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Hunger For Art: Time To Spread It Around?

It’s no secret that the museums in major cities that grew up in the late 19th and early 20th centuries–New York, Detroit, Cleveland, Boston, Philadelpia, etc.–generally have great collections, not all of which are ever on view.  Then there are cities, large but newer and never rich, that lack a basic art museum of note. […]

Happy Birthday, and What That Means

One hundred years ago, the last emperor of China abdicated; the Saturday Evening Post published its first Norman Rockwell cover; war raged in Europe and the Near East; Gregory Peck was born; and the Cleveland Museum of Art opened its doors. Thus, as 2015 turned into 2016, the Cleveland museum rang in the start of […]

Museum World: Five To Applaud

It’s tough being a critic, especially a blogging one. No matter one’s natural tendencies to want to like something, you also tend to see the flaws and the disappointments, then end up coming off as a scold. So as the year ends, I thought I would mention a few of the many things going on […]

Broad Expectations: Exceeded

The other day the Broad Museum announced attendance since its opening on Sept. 20: it admitted 177,264 visitors in its first 12 weeks; by the end of this month, it expects more than 200,000 visitors. Those numbers are against a projected annual number of 300,000, the museum says–which was definitely a low-ball number, I would think. […]

Small Museum Makes Waves

For Sotheby’s, the continuing sales of Alfred Taubman’s estate have got to be a disappointment. The auctioneer may not even make back its $500 million-plus guarantee, based on sales of his Impressionist, Modern, contemporary and American art, let alone make a profit. This week, his The Great Florida Sunset (at left) by Martin Johnson Heade sold […]

Flash: The Detroit Institute of Arts Names New Director

They have replaced Graham Beal as director of the Detroit Institute of Arts, and it’s an inside job. Salvador Salort-Pons, the current curator of European paintings a the DIA, plus–since 2013–director of collection strategies and information, won the post. Not an easy job ahead of him, but I do think it was wise for the trustees […]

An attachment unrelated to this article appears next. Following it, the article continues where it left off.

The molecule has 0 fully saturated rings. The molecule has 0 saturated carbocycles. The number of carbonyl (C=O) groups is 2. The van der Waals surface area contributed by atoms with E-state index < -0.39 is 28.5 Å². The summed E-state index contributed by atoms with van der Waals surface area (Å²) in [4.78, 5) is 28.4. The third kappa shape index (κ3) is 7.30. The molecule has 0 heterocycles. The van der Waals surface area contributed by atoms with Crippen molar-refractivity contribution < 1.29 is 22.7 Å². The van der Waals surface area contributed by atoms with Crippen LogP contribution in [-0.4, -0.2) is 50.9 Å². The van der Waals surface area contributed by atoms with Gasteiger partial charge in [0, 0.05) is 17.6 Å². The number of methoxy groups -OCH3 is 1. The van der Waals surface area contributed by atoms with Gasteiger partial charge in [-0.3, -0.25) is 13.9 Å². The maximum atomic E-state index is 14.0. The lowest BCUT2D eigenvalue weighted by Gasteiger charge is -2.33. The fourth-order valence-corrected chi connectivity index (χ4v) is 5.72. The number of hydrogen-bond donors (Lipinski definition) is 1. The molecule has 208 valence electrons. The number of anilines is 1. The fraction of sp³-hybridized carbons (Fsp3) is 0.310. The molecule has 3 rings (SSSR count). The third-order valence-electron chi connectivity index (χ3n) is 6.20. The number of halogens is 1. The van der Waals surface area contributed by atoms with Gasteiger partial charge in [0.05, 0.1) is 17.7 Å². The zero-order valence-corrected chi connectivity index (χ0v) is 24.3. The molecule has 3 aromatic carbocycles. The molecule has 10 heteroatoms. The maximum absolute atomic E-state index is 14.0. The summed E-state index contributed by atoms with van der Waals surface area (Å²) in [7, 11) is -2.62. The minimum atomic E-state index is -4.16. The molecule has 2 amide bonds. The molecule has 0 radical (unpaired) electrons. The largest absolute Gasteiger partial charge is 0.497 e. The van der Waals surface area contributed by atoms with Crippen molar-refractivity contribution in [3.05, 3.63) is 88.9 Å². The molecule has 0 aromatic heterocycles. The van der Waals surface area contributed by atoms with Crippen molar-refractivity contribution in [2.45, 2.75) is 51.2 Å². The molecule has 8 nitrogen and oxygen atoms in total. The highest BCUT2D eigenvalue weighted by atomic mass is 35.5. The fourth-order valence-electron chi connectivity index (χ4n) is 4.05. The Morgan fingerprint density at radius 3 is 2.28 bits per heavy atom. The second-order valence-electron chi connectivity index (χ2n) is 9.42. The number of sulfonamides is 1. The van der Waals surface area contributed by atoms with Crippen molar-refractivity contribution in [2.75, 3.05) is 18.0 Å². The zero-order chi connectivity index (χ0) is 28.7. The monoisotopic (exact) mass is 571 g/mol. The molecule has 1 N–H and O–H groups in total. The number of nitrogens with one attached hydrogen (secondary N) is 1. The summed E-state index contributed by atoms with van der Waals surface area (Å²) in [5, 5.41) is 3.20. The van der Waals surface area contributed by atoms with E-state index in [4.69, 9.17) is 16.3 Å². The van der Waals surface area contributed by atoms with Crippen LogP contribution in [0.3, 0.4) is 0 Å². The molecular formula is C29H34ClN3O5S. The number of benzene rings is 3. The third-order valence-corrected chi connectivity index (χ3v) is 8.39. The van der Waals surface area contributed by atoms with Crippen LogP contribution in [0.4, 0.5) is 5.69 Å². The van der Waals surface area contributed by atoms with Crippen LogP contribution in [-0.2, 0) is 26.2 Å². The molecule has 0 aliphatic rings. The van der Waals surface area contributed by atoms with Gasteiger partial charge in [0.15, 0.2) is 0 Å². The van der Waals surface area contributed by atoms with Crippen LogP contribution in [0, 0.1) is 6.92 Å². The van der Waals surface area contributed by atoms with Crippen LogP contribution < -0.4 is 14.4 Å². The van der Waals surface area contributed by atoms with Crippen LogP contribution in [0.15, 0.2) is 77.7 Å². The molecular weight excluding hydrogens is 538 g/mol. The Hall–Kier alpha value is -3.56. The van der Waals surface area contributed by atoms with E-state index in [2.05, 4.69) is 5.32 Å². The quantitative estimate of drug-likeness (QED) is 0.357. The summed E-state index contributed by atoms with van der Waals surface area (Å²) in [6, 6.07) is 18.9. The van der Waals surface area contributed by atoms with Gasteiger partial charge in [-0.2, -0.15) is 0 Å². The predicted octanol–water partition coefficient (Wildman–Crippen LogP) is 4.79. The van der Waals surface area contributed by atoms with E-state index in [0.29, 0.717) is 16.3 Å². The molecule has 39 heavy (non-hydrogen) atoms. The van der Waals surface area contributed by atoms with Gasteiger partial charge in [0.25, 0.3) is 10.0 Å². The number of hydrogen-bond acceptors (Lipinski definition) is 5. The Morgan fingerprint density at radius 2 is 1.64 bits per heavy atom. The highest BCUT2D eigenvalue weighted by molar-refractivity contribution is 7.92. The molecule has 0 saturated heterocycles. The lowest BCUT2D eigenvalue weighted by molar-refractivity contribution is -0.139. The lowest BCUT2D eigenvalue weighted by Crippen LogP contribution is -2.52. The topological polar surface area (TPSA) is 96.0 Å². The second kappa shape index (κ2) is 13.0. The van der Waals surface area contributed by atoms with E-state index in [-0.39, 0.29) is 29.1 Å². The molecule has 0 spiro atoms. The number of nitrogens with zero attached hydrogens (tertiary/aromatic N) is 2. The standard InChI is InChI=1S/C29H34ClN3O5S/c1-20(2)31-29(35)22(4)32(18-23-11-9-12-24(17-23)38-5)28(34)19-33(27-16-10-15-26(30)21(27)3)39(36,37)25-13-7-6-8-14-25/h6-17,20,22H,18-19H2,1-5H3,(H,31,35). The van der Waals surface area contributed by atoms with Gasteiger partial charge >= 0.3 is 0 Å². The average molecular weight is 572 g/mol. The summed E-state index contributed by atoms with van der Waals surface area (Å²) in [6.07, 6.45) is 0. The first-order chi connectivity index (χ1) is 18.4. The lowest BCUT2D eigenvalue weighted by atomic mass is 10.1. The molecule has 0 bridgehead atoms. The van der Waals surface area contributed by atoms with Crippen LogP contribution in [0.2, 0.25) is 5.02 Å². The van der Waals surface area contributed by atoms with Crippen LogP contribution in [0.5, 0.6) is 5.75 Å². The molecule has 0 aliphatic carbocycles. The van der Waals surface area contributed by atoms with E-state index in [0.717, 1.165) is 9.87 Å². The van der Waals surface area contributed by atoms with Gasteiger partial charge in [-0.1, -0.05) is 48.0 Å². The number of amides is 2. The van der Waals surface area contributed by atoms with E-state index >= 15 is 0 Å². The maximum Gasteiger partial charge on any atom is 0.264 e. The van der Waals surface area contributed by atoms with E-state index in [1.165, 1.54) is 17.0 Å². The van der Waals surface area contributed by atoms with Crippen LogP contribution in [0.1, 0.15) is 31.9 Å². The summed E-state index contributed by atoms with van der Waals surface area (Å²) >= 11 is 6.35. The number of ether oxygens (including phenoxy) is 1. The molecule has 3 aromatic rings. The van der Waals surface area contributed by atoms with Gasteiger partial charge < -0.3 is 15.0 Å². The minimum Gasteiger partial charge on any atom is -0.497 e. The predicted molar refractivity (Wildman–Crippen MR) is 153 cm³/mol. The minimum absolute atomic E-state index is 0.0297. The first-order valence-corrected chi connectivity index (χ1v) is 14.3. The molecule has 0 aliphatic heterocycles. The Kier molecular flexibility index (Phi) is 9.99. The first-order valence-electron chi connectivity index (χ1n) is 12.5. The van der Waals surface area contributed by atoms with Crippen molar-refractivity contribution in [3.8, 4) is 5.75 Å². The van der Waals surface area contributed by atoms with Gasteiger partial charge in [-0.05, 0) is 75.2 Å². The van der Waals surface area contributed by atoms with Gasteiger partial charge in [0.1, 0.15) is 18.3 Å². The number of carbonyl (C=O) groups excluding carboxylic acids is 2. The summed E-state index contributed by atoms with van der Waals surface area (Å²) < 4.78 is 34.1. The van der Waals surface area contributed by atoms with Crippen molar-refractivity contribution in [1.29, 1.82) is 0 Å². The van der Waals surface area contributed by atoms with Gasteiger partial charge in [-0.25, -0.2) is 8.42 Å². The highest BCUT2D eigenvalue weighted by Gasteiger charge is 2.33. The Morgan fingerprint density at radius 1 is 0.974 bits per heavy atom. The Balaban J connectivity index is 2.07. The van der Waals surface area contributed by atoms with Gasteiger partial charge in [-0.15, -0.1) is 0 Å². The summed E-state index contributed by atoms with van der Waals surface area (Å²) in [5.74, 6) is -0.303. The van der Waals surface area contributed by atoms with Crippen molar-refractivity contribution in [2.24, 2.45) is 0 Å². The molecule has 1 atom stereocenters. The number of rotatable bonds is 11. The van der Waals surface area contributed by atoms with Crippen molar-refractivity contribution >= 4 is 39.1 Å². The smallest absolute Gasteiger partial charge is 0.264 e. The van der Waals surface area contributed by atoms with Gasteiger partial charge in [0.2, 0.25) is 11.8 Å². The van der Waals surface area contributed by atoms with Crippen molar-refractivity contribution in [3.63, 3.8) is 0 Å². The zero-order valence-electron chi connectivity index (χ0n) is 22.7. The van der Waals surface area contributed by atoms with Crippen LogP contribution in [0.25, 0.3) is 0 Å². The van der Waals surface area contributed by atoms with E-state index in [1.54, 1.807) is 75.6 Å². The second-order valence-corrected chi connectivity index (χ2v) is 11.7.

Summer Museum Sightings, Part 2: Thematic Cooperation

More observations from my travels this summer: Several smaller museums got together this summer to create hoopla by agreeing to present variations on a theme. I see this is as a really good thing, and I have heard anecdotally that it worked. That it, the thematic cooperation brought more attention from the media, sometimes even […]

By The Numbers, Good Museum News in Virginia

Earlier this week, when I received an email from the American Folk Art Museum, I thought it was doing well–getting back on its feet after a disastrous over-expansion. Anne-Imelda Radice, the director, wrote that: We closed the fiscal year with great news: 150,018 visitors came through our doors, experiencing exhibitions, programs, events, the shop, and […]

Tom Krens: At It Again?

Tom Krens, the museum consultant formerly known as the director of the Guggenheim Foundation and booster of multi-branch museums, has always lived by the philosophy of “Go Big or Go Home.” Now, he is at it again. Last week, the Berkshire Eagle reported that Krens–who first proposed the creation of Mass MoCA in North Adams, […]

“Softening” The Museum Brand

I couldn’t find a press release on the museum website about this, but a couple of newspapers recently reported that the Minneapolis Institute of Arts is changing its name. And I did find, on the website, an item in “Mia Stories”— its direct to consumer communication. From now on, there will not be an “s” […]

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